I’ve worked hard to champion the everyday. To savour and appreciate the little things, like good conversation. Some of my best conversations have included food. But, bringing family and friends —old and new—together over a meal, doesn’t happen as often as it should. With life so chaotic and a constant need to move faster, it’s easy to forget to pause.
This reflection is obvious with my niece and nephew, who have grown up fast. They are teenagers. 13 and 16. Wise beyond their years. Cute. Kind. Loving. Talented in creative endeavours. I belong to the camp that believes it takes a village to raise children.
I try to be involved in every aspect of their lives. Being there when they need to talk about a concern. Helping them with homework. Encouraging them to try new things. Splurging on their latest passions and interests.
As their aunt (massi) I am honoured they still want to spend time with me, rather than heading to the mall with friends. Their idea of ‘quality time’ includes going to a restaurant or me cooking. I may not be a big eater, but I love to cook because from inside the kitchen, I can create something incredible. It pushes me out of my comfort zone and forces me to try new things and sometimes even astonish. Better yet, I enjoy sharing my latest creations with people I adore.
Slowly eating, almost lingering, while we laugh and talk about the most obscure of subjects. We’ve shed a few tears from our hilarity of inside jokes and stories. Time literally stops. Food brings us together. It connects us to each other. If you have never experienced this, it is indescribable how the time passes when you are surrounded by good food and good people. The energy is dynamic and regenerative.
I make too much food. We pass the plates around until all the food is gone. Talking, drinking, and then eating some more. Always ensuring we end the meal with dessert and a pot of earl grey tea.
In such instances, a knockout dessert is required. One that is secretly effortless, but provides the illusion I’ve slaved over a hot stove for hours. It should be delicate. Curbing guests from being sent into a complete food coma. I find panna cotta to be the perfect dessert to fit the criteria. If you’ve never eaten panna cotta, I’d have to say, you need to.
Panna cotta is an Italian dessert made simply by mixing cream, sugar and gelatine. It’s similar to creamy pudding and reminds me so much of Indian phirni or custard, but more sophisticated. It’s painfully easy, but the result is something altogether luxurious and sublime—silky and light.
This version, served with a raspberry pomegranate jelly, tastes like a flavour explosion. I’d even say it is the chocolate cake of the charmed custard world: with every bite you take, you will just want more. You may even be tempted to lick the serving dish. The tarty fruit layer cuts the rich cream, and when it’s all gone, every last bite, you’ll be thinking one thing. Let’s make more!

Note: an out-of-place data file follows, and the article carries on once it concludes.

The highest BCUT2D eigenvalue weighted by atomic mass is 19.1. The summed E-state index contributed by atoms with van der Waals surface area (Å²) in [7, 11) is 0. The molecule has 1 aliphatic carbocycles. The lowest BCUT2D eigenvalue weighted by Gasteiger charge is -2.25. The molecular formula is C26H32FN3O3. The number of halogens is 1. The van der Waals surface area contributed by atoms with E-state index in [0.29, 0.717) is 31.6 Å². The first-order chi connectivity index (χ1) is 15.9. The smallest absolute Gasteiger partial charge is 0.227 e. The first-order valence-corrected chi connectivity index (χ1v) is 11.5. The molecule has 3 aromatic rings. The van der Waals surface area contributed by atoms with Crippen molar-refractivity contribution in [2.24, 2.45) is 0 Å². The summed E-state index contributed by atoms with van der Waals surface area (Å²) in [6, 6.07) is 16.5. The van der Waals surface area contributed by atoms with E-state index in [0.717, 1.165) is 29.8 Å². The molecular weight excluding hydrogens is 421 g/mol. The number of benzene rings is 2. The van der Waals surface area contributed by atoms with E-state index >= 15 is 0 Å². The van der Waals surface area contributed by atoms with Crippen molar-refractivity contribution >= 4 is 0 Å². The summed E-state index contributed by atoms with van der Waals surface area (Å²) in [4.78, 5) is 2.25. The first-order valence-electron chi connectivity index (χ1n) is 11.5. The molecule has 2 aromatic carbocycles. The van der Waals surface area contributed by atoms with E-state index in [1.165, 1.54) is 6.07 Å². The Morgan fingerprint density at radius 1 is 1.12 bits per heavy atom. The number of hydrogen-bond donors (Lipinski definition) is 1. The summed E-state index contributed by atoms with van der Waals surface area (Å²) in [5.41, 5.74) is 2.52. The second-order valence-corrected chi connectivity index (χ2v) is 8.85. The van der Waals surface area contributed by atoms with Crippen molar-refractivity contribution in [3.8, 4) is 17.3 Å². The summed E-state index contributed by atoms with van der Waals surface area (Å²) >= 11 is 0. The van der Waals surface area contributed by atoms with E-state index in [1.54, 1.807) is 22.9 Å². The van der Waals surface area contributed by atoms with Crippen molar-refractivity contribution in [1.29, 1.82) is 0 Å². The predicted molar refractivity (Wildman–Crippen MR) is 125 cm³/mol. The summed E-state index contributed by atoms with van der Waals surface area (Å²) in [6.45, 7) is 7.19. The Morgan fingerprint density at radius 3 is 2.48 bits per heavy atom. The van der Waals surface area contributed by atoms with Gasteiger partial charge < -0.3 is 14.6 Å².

In this version cardamom, black pepper, and vanilla shine. To those unbeknownst, the cardamom plant is a perennial herb belonging to the same family as ginger and turmeric — and is a distant relative of the banana. The cardamom lends a sophisticated herbaceous undertone — deep and perfumed, slightly resinous and sweet.
The black pepper is subtlety spicy and adds a wonderful unexpectedness. The woody and floral fragrance evokes a citrusy floral note. The vanilla, real vanilla (which I recommend using ALWAYS) and not the imitation variety has a deliciously complex flavour. Note: I used vanilla extract because it was on hand, but this dessert would be even better with the use of a vanilla bean.
2 and ½ cups whipping cream
2/3 cup sugar
1 teaspoon vanilla
3 green cardamom pods
1 sachet gelatin powder
¼ cup boiling water
Pour boiling water into a medium bowl and sprinkle gelatin on the water, stirring until thoroughly dissolved and blooms.
Pour cream into a heavy bottomed saucepan. Monitor heat carefully and whisk constantly to prevent cream from thickening at bottom. Lightly crush cardamom pods by gently flattening with the flat side of a knife, and add to cream. You want the pods to be split, so they will infuse the panna cotta with flavour, but are not broken. Add sugar gradually, stirring over low heat until dissolved. Heat the cream gently, stirring frequently, allowing flavours to infuse for at least 15-20 minutes. Cream should be hot and fluffy, but do not allow it scald. Remove and discard cardamom pods. Pour hot cream in a thin stream into the gelatin, whisking, until gelatin is fully dissolved into cream. Divide cream among panna cotta molds. Cover with plastic wrap and chill in refrigerator for a minimum of two hours, or until set.
Raspberry Pomegranate Jelly
1 cup pomegranate juice
½ cup raspberries
2 tablespoons cold water
1/2 teaspoon powdered gelatin
3 tablespoons sugar
1 generous pinch of black pepper
In a small bowl, sprinkle the powdered gelatin over the cold water. Let bloom for five minutes. In a small saucepan, combine the gelatin, sugar, pomegranate juice and raspberries. Cook over medium heat, stirring, until the gelatin dissolves. Do not let it boil. Remove from heat and add black pepper. Cool briefly. Pour the raspberry pomegranate jelly over the panna cottas, and return to the refrigerator for at least four hours.